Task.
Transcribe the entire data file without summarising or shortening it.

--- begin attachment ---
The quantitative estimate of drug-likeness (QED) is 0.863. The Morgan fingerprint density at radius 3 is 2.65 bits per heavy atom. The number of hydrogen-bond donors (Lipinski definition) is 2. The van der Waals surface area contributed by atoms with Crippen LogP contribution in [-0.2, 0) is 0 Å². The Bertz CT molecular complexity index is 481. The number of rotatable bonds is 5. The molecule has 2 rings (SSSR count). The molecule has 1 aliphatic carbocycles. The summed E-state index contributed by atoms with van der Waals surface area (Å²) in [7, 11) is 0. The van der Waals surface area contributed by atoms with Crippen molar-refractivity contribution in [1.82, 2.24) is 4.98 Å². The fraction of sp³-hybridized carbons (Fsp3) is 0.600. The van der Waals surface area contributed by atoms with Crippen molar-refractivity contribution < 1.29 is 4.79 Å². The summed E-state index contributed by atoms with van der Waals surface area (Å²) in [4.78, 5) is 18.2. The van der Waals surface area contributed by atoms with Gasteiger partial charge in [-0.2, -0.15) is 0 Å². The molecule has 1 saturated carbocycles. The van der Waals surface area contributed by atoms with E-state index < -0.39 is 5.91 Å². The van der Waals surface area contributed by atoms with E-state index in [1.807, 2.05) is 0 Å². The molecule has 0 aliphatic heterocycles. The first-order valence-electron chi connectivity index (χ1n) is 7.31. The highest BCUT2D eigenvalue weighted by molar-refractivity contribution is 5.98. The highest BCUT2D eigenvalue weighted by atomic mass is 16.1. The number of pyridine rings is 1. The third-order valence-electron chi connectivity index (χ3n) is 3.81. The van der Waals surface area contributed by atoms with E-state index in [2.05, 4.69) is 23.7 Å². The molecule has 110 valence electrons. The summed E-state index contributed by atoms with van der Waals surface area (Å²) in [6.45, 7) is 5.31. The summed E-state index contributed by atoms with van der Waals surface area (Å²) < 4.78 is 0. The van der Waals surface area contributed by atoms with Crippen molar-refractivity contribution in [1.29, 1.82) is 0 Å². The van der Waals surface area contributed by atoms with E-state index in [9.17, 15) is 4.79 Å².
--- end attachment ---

The quantitative estimate of drug-likeness (QED) is 0.863. The Morgan fingerprint density at radius 3 is 2.65 bits per heavy atom. The number of hydrogen-bond donors (Lipinski definition) is 2. The van der Waals surface area contributed by atoms with Crippen LogP contribution in [-0.2, 0) is 0 Å². The Bertz CT molecular complexity index is 481. The number of rotatable bonds is 5. The molecule has 2 rings (SSSR count). The molecule has 1 aliphatic carbocycles. The summed E-state index contributed by atoms with van der Waals surface area (Å²) in [7, 11) is 0. The van der Waals surface area contributed by atoms with Crippen molar-refractivity contribution in [1.82, 2.24) is 4.98 Å². The fraction of sp³-hybridized carbons (Fsp3) is 0.600. The van der Waals surface area contributed by atoms with Crippen molar-refractivity contribution < 1.29 is 4.79 Å². The summed E-state index contributed by atoms with van der Waals surface area (Å²) in [4.78, 5) is 18.2. The van der Waals surface area contributed by atoms with Gasteiger partial charge in [-0.2, -0.15) is 0 Å². The molecule has 1 saturated carbocycles. The van der Waals surface area contributed by atoms with E-state index < -0.39 is 5.91 Å². The van der Waals surface area contributed by atoms with E-state index in [1.807, 2.05) is 0 Å². The molecule has 0 aliphatic heterocycles. The first-order valence-electron chi connectivity index (χ1n) is 7.31. The highest BCUT2D eigenvalue weighted by molar-refractivity contribution is 5.98. The highest BCUT2D eigenvalue weighted by atomic mass is 16.1. The number of pyridine rings is 1. The third-order valence-electron chi connectivity index (χ3n) is 3.81. The van der Waals surface area contributed by atoms with E-state index in [2.05, 4.69) is 23.7 Å². The molecule has 110 valence electrons. The summed E-state index contributed by atoms with van der Waals surface area (Å²) in [6.45, 7) is 5.31. The summed E-state index contributed by atoms with van der Waals surface area (Å²) < 4.78 is 0. The van der Waals surface area contributed by atoms with Crippen molar-refractivity contribution in [1.29, 1.82) is 0 Å². The van der Waals surface area contributed by atoms with E-state index in [9.17, 15) is 4.79 Å².